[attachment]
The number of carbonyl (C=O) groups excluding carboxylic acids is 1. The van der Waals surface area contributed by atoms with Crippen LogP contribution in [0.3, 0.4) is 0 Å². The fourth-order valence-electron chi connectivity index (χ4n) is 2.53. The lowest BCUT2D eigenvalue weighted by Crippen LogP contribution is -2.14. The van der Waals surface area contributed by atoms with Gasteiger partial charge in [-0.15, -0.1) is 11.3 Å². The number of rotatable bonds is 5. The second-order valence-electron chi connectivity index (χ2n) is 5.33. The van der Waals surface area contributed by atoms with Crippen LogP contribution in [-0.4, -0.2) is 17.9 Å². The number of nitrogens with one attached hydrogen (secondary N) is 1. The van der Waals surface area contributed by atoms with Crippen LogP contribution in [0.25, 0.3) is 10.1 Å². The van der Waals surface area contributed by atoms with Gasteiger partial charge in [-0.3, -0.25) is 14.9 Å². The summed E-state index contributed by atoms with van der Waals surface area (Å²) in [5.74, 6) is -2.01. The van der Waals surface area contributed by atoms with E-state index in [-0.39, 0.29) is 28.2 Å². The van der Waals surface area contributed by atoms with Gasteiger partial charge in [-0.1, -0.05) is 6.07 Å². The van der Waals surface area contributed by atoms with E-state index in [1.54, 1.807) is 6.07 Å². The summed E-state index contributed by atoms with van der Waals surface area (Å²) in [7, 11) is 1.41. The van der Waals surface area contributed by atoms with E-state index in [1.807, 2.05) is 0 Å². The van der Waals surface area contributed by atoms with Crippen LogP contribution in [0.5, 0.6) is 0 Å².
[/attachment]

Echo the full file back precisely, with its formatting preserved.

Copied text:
The number of carbonyl (C=O) groups excluding carboxylic acids is 1. The van der Waals surface area contributed by atoms with Crippen LogP contribution in [0.3, 0.4) is 0 Å². The fourth-order valence-electron chi connectivity index (χ4n) is 2.53. The lowest BCUT2D eigenvalue weighted by Crippen LogP contribution is -2.14. The van der Waals surface area contributed by atoms with Gasteiger partial charge in [-0.15, -0.1) is 11.3 Å². The number of rotatable bonds is 5. The second-order valence-electron chi connectivity index (χ2n) is 5.33. The van der Waals surface area contributed by atoms with Crippen LogP contribution in [-0.4, -0.2) is 17.9 Å². The number of nitrogens with one attached hydrogen (secondary N) is 1. The van der Waals surface area contributed by atoms with Crippen LogP contribution in [0.25, 0.3) is 10.1 Å². The van der Waals surface area contributed by atoms with Gasteiger partial charge in [-0.3, -0.25) is 14.9 Å². The summed E-state index contributed by atoms with van der Waals surface area (Å²) in [5.74, 6) is -2.01. The van der Waals surface area contributed by atoms with E-state index in [-0.39, 0.29) is 28.2 Å². The van der Waals surface area contributed by atoms with Gasteiger partial charge in [-0.1, -0.05) is 6.07 Å². The van der Waals surface area contributed by atoms with E-state index in [1.54, 1.807) is 6.07 Å². The summed E-state index contributed by atoms with van der Waals surface area (Å²) in [7, 11) is 1.41. The van der Waals surface area contributed by atoms with E-state index in [1.807, 2.05) is 0 Å². The van der Waals surface area contributed by atoms with Crippen LogP contribution in [0.5, 0.6) is 0 Å².